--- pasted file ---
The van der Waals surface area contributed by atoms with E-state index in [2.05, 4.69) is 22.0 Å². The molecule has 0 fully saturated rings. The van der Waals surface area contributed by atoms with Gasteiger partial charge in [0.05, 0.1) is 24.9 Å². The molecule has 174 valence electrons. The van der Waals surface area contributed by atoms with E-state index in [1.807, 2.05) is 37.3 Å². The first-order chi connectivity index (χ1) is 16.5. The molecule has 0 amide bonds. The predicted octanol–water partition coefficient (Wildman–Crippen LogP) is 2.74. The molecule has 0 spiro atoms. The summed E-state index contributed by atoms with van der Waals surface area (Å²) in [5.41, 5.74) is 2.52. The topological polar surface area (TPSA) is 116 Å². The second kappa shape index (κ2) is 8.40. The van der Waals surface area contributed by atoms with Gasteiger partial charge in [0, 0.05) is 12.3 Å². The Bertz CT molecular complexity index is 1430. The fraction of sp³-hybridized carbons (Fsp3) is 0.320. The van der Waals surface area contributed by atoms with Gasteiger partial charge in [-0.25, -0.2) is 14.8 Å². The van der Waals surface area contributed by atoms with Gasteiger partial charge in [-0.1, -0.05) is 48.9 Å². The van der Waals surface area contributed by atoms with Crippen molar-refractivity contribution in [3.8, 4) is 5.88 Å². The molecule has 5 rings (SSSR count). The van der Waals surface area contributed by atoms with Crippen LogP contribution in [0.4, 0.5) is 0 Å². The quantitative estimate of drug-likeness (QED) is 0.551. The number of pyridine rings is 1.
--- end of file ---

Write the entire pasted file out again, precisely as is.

The van der Waals surface area contributed by atoms with E-state index in [2.05, 4.69) is 22.0 Å². The molecule has 0 fully saturated rings. The van der Waals surface area contributed by atoms with Gasteiger partial charge in [0.05, 0.1) is 24.9 Å². The molecule has 174 valence electrons. The van der Waals surface area contributed by atoms with E-state index in [1.807, 2.05) is 37.3 Å². The first-order chi connectivity index (χ1) is 16.5. The molecule has 0 amide bonds. The predicted octanol–water partition coefficient (Wildman–Crippen LogP) is 2.74. The molecule has 0 spiro atoms. The summed E-state index contributed by atoms with van der Waals surface area (Å²) in [5.41, 5.74) is 2.52. The topological polar surface area (TPSA) is 116 Å². The second kappa shape index (κ2) is 8.40. The van der Waals surface area contributed by atoms with Gasteiger partial charge in [0, 0.05) is 12.3 Å². The Bertz CT molecular complexity index is 1430. The fraction of sp³-hybridized carbons (Fsp3) is 0.320. The van der Waals surface area contributed by atoms with Gasteiger partial charge in [-0.25, -0.2) is 14.8 Å². The van der Waals surface area contributed by atoms with Gasteiger partial charge in [-0.1, -0.05) is 48.9 Å². The van der Waals surface area contributed by atoms with Crippen molar-refractivity contribution in [3.8, 4) is 5.88 Å². The molecule has 5 rings (SSSR count). The van der Waals surface area contributed by atoms with Crippen LogP contribution in [0.4, 0.5) is 0 Å². The quantitative estimate of drug-likeness (QED) is 0.551. The number of pyridine rings is 1.